HMS Vanguard

HMS Vanguard

HMS Vanguard was the first of the four submarines of her class she carried out the first Trident missile test firing in May 1994 and the first operational deterrent patrol in 1995. 

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Pictures of Vanguard and her sisters do not do the boats justice – at a fraction under 150 metres the submarine is almost the same length as St Paul's Cathedral.

Each V-boat has two captains and two crews, port and starboard, which means the duty crew are out keeping the UK safe while their opposite numbers, back at the boat's base at Faslane in Scotland, train or take leave.

Belt-ing gift from the old HMS Vanguard to the new


HMS Vanguard Latest News

Vigilant home for Christmas

Defence Secretary pays tribute to those behind the ultimate guarantee of our national security


Submarine service reveals major mission milestone

See all news for HMS Vanguard

Current operation Maintenance and Sea-trials

Ships, units and aircraft need periods of maintenance and sea-trials to ensure that they are at their best for any tasks asked of them.

  • Atlantic Patrol Tasking

    Offering reassurance to British interests and allied nations by providing an ongoing Royal Navy presence.

  • Alongside in Devonport

    Alongside in her home port of Devonport Naval Base. Training our team and maintaining our equipment to make sure we are fighting fit for the challenge.

Location Plymouth

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Unit History

Spanish Armada1586

Nine ships have been named Vanguard before the current vessel – the first submarine. First a 31-gun galleon launched at Woolwich in 1586 which took part in the defeat of the Spanish Armada.


She was rebuilt at Chatham in 1615, making her half as big again and mounting 40 guns, and a further rebuild 16 years later back at Woolwich allowed her to carry 56 guns. She was sunk in June 1667.

Vanguard Number Two1678

Vanguard no.2 was a 2nd Rate 90-gun ship of the line launched at Portsmouth in 1678. The three-decker tipped over in the Medway in November 1703 but was rebuilt in Chatham six years later.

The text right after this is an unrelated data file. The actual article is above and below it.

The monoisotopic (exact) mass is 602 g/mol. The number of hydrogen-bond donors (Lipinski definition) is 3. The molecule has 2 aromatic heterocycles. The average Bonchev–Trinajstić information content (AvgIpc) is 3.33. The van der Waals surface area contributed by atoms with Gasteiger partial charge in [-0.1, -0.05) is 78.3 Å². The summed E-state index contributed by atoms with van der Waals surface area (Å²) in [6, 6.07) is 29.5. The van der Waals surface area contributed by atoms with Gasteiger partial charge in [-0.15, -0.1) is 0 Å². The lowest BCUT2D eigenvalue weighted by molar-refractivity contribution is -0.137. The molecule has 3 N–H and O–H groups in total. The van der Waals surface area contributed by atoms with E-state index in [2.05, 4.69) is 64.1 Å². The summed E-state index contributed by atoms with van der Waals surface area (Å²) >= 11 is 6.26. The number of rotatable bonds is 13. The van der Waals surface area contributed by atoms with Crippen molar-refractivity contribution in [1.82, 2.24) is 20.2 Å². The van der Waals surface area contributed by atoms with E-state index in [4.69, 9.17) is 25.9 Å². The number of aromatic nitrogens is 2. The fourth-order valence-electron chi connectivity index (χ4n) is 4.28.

Renamed the Duke1728

In the summer of 1728, following another rebuild, she was renamed Duke and served on until she was broken up in August 1769.

The Third and Fourth Vanguards1748

Another Vanguard – a 3rd Rate of 70 guns, launched at Cowes in April 1748 and sold in April 1774, while the fourth barely registered - a four-gun Spanish tiddler captured in 1780, sold three years later.

Battle of the Nile1787

The fifth Vanguard, a Deptford ship, was launched in 1787 as, a 3rd Rate 74, and won a special place in the annals of the Royal Navy as Nelson’s flagship at the Battle of the Nile.

Fifth Vanguard Broken up1821

She was broken up in 1821 after nine years as a prison ship and powder hulk.

An Experimental Design1835

Her successor was a similar-sized ship bearing four guns more, launched at Pembroke Dock in 1835, she was an experimental design intended to demonstrate greater speed and stability.

Renamed Ajax1867

She was renamed Ajax to release the name Vanguard in 1867 and broken up eight years later.

The Seventh Vanguard1870

The seventh Vanguard was an ironclad battleship launched at the Laird yard on the Mersey in 1870. She spent much of her life as guardship at Kingstown (now Dún Laoghaire) in Ireland.

Sunk at County Wicklow1875

Vanguard was rammed and sunk by her sister HMS Iron Duke County Wicklow in September 1875 with no loss of life (except, reportedly, the Captain’s pet dog).

Vanguard Number Eight1909

Vanguard number eight was a St Vincent-class launched by Vickers at Barrow in 1909. She came through Jutland unscathed in 1916.

Sank at Scapa Flow1917

July 1917 she sank almost instantly following an accidental explosion while at anchor in Scapa Flow; more than 800 men died in one of the worst single accidents in the UK’s history.

The Last Battleship Built1941

The ninth Vanguard was the last battleship to be built by the Navy. Although laid down in 1941 she was not commissioned until a year after the war ended and remained in service until 1954.

A Royal Navy Reserve Flagship1956

In 1956 Vanguard became flagship of the Royal Navy Reserve but within three years she was slated for scrapping.

Towed from Portsmouth1960

She was towed from Portsmouth Harbour in August 1960 - though she didn't go without a struggle, wedging herself against the Still and West pub until tugs could free her.

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She was the first of the four Vanguard submarines to be launched on 4 March 1992.

HMNB Clyde

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